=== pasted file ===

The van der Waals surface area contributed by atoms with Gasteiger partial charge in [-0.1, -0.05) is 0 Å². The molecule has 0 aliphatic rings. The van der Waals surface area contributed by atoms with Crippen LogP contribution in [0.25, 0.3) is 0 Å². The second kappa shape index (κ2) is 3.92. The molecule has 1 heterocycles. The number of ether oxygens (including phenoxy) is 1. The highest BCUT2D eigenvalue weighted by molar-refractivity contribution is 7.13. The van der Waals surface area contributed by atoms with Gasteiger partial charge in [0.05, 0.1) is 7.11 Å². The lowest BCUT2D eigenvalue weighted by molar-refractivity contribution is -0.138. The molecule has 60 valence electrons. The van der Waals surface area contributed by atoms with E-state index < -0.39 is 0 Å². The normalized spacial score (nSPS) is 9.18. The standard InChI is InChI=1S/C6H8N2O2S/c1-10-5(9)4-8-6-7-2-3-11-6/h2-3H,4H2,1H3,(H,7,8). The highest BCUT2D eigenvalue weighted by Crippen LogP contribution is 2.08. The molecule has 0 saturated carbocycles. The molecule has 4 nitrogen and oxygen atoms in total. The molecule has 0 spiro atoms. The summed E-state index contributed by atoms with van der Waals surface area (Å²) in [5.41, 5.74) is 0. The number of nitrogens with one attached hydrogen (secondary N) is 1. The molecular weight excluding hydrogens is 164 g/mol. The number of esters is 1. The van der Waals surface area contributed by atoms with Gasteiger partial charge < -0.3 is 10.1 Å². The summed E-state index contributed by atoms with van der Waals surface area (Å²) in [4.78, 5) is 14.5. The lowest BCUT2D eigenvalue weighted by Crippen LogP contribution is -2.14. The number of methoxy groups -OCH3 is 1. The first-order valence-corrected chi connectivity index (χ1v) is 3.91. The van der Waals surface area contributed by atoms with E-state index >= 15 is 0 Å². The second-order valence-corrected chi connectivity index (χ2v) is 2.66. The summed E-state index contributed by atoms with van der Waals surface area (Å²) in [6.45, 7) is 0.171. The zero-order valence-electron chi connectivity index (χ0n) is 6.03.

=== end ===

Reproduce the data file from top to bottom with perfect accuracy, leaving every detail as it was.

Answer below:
The van der Waals surface area contributed by atoms with Gasteiger partial charge in [-0.1, -0.05) is 0 Å². The molecule has 0 aliphatic rings. The van der Waals surface area contributed by atoms with Crippen LogP contribution in [0.25, 0.3) is 0 Å². The second kappa shape index (κ2) is 3.92. The molecule has 1 heterocycles. The number of ether oxygens (including phenoxy) is 1. The highest BCUT2D eigenvalue weighted by molar-refractivity contribution is 7.13. The van der Waals surface area contributed by atoms with Gasteiger partial charge in [0.05, 0.1) is 7.11 Å². The lowest BCUT2D eigenvalue weighted by molar-refractivity contribution is -0.138. The molecule has 60 valence electrons. The van der Waals surface area contributed by atoms with E-state index < -0.39 is 0 Å². The normalized spacial score (nSPS) is 9.18. The standard InChI is InChI=1S/C6H8N2O2S/c1-10-5(9)4-8-6-7-2-3-11-6/h2-3H,4H2,1H3,(H,7,8). The highest BCUT2D eigenvalue weighted by Crippen LogP contribution is 2.08. The molecule has 0 saturated carbocycles. The molecule has 4 nitrogen and oxygen atoms in total. The molecule has 0 spiro atoms. The summed E-state index contributed by atoms with van der Waals surface area (Å²) in [5.41, 5.74) is 0. The number of nitrogens with one attached hydrogen (secondary N) is 1. The molecular weight excluding hydrogens is 164 g/mol. The number of esters is 1. The van der Waals surface area contributed by atoms with Gasteiger partial charge < -0.3 is 10.1 Å². The summed E-state index contributed by atoms with van der Waals surface area (Å²) in [4.78, 5) is 14.5. The lowest BCUT2D eigenvalue weighted by Crippen LogP contribution is -2.14. The number of methoxy groups -OCH3 is 1. The first-order valence-corrected chi connectivity index (χ1v) is 3.91. The van der Waals surface area contributed by atoms with E-state index >= 15 is 0 Å². The second-order valence-corrected chi connectivity index (χ2v) is 2.66. The summed E-state index contributed by atoms with van der Waals surface area (Å²) in [6.45, 7) is 0.171. The zero-order valence-electron chi connectivity index (χ0n) is 6.03.